The Skirball Cultural Center here on the west side of Los Angeles is a museum and exhibition space whose stated mission is "to explore the connections between four thousand years of Jewish heritage and the vitality of American democratic ideals." In Light & Noir: Exiles and Émigrés in Hollywood 1933-1950 it has amassed an impressive collection of photos, stock footage, archives, personal letters and original costumes that help to tell the uniquely American tale of the German immigrants—many of them Jewish—who made the Golden Age of American movie making possible.
In particular, the exhibit focuses on the immigrants’ contributions to Noir, one of the most disputed and beloved genres of the American film industry.
At the outset of the exhibit, the visitor is greeted by a wall-of-fame photo library of some of the key names and faces of period: Billy Wilder, Fritz Lang, Marlene Dietrich, and more. Skirball’s security guards patrol the various rooms of the exhibit on a mission that seems to be some combination of answering patrons’ questions and making sure that no one is sneaking a selfie in front of a mannequin of Lana Turner’s dress in The Postman Always Rings Twice.
There are encased personal letters from Hollywood power players like Carl Laemmle and Paul Kohner to their relatives or former creative collaborators in Eastern Europe, urging them to leave (circa 1935) before things got worse. Some listened, while others perished in Hitler’s genocide. There are re-created living room displays of where prominent Jewish writers, producers and directors would congregate for meals and fellowship in the homes of people like Salka Viertel in Santa Monica each week to try to keep some semblance of the cultural norms they had been forced to leave behind. There are mock screening rooms set up where clips from anti-Nazi "propaganda" films like Casablanca play on a loop, highlighting scenes in which the characters defiantly disobey German officers and sympathizers.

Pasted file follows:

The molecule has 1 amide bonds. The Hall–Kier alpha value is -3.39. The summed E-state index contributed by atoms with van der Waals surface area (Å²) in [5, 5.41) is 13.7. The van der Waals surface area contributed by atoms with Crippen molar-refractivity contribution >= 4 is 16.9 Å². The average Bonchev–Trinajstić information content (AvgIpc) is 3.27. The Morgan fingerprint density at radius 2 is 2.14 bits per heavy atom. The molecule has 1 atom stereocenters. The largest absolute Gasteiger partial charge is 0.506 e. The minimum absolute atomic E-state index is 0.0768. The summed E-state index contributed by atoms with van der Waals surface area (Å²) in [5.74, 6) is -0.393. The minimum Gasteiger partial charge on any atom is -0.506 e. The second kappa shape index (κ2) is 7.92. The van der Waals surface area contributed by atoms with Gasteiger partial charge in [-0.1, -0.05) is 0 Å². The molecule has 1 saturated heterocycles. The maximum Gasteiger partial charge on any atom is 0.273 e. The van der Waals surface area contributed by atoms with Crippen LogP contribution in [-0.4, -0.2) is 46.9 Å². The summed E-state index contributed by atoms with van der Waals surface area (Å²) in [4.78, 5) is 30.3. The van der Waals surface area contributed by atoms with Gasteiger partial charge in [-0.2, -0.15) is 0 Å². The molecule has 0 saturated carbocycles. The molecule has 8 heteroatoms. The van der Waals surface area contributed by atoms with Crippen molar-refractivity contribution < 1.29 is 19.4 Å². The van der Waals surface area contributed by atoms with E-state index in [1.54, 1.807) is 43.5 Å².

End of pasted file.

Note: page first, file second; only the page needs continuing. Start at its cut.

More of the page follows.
The flood of intellectual and creative talent from Europe during the ‘30s and ‘40s brought with them the unique perspective of people who had seen what totalitarianism was all about. American moviegoers responded in kind by gobbling their films up, even if they couldn’t quite explain what it was that spoke to them.
Classic Noir wasn’t simply pessimism on display. It was a world-weary, realistic portrayal of what human beings are capable of doing to each other. And while the world overseas seemed to spin out of control, the storytellers in Tinsel Town could at the very least see their heartless villains suffer for their choices—even if the "good guy" was hurt in the process. Directors like Billy Wilder and Fritz Lang captured this on film and homegrown stars like Bogart brought the heart and everyman quality to characters that domestic audiences might have found otherwise indigestible.
Also noteworthy as one strolls through the corridors of the Light & Noir exhibit is the very real role that Hollywood played in shaping the country’s views on topics such as the nation’s entrance into WWII and the threat of Nazism to the world. The aforementioned Casablanca is the most famous example of these pre-war efforts to rouse the American consciousness.
Materials on display in the exhibit reveal the fervor with which leading voices in the entertainment industry denounced Nazism as evil, dangerous and a direct threat to freedom-loving people everywhere. They did not mince words and they did not apologize for hating tyranny. One cannot help but wonder what happened to Hollywood—where did these voices go?
For film and history lovers in L.A. with some free time, the Light & Noir exhibit is well worth a visit.
RJ Moeller is a writer and entrepreneur based in Los Angeles.